Traditional astronomical MCT detectors, used within the broader astronomical community, have not been well-matched to the interferometric application in two fundamental ways. The first is the large number of pixels most astronomical applications require for their detectors, which directly conflicts with the very high speeds (higher than kilohertz frame rates) needed to keep up with atmospheric seeing for interferometry and AO applications. The second is the intrinsic sensitivity and read noise required for low-light applications—ideally less than 1 photon root-mean-squared (RMS) for each measurement.
Fortunately, a new generation of MCT APD arrays provide small format, extremely fast readouts with the ultralow read noise required for interferometric applications. At MROI, the ICoNN fringe-tracker is being developed to take advantage of the SELEX Saphira detector to reach fringe tracking magnitudes as faint as 14 at 1.6 µm—about 100X fainter than can be observed using older MCT array technology at other interferometers (see Fig. 3).7
FIGURE 3. The MROI’s fringe-tracker, ICoNN, will implement a new photon-counting APD to reach unprecedented sensitivities by combining light from five pairs of telescopes simultaneously to phase up the array. (Image credit: Robert Ligon/MROI)
Once stable fringes are tracked with the interferometer, other measurements can be taken to obtain more sophisticated data of the objects being studied, including differential phase, nulling, and narrow-angle astrometry.
Experiments in progress at the CHARA Array are investigating the potential of using nonlinear optics to convert light from one band to another. Initial tests confirm that the coherence between two beams is maintained in the process. The main advantage of this technology would be that only a single fiber beam transport and a single beam combiner are required, assuming one has a different converter for each band of scientific interest on the sky. The downside is that the optical bandwidth—and therefore throughput—is a function of the pumping source for the nonlinear optic, which to date has been a laser source with an inherently small optical bandwidth. But experiments with laser frequency combs are showing promise to alleviate this problem.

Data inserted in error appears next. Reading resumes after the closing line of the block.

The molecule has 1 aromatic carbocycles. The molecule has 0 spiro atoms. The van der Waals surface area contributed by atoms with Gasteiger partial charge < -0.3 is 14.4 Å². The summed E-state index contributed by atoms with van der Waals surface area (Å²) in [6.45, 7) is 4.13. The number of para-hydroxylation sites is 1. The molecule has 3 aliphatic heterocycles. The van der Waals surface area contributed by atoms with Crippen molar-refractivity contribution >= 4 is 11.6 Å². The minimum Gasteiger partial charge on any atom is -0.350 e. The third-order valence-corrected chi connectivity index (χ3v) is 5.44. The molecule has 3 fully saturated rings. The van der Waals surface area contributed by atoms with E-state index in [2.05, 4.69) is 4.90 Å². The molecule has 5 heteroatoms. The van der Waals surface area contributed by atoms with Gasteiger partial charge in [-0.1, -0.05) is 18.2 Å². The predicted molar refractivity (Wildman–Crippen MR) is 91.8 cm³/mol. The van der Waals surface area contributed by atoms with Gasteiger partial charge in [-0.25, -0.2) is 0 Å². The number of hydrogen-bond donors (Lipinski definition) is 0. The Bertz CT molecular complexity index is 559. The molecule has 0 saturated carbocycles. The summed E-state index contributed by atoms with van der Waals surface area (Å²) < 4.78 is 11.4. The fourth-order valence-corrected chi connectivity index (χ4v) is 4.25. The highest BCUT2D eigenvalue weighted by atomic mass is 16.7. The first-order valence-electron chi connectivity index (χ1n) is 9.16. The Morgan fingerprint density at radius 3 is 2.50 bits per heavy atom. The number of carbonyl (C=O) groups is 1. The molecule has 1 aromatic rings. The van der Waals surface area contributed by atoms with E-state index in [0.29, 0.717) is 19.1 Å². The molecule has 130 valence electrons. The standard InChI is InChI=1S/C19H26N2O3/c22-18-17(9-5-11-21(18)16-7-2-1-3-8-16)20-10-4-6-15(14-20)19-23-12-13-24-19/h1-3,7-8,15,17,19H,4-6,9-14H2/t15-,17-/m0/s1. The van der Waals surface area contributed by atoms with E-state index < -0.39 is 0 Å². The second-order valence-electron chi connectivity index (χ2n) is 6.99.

The field of high-resolution interferometric imaging has advanced tremendously since the days of Michelson and Pease, perhaps best exemplified by recent results such as stellar surface imaging that clearly resolves spots on the binary star system sigma Geminorium.8 As advances in technology propel the interferometric community forward, we expect to use fewer mirrors and more compact systems, perhaps someday without the need for delay lines. Beam combiners that can be held in one hand feeding detectors that count each photon will allow us to image with unprecedented sensitivity, potentially uncovering new astrophysical phenomena that simply cannot be assessed with any other techniques today.
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2. T. A. ten Brummelaar et al., Astrophys. J., 628, 453–465 (2005).
3. J. T. Armstrong et al., JAI, 2, 2, 1340002 (2013).
4. D. F. Buscher et al., JAI, 2, 2, 1340001 (2013).
5. D. L. Fried and G. E. Mevers, Appl. Opt., 13, 11, 2620–2622 (1974).
6. G. Perrin et al., Science, 311, 5758, 194 (2006).
7. C. Jurgenson et al., Astron. Instrum., 2, 2, 1340006 (2013).
8. R. Roettenbacher et al., Astrophys. J., 849, 120–135 (2017).
Michelle Creech-Eakman is professor of physics and project scientist at the Magdalena Ridge Observatory Interferometer (MROI), operated by the New Mexico Institute of Mining and Technology (NMT), Socorro, NM; e-mail: email@example.com; www.mro.nmt.edu; Gerard van Belle is director of the Navy Precision Optical Interferometer (NPOI), Flagstaff, AZ; www.lowell.edu; and Theo ten Brummelaar is director of the Center for High Angular Resolution Astronomy (CHARA) Array, Mount Wilson Observatory, Mount Wilson, CA; www.chara.gsu.edu.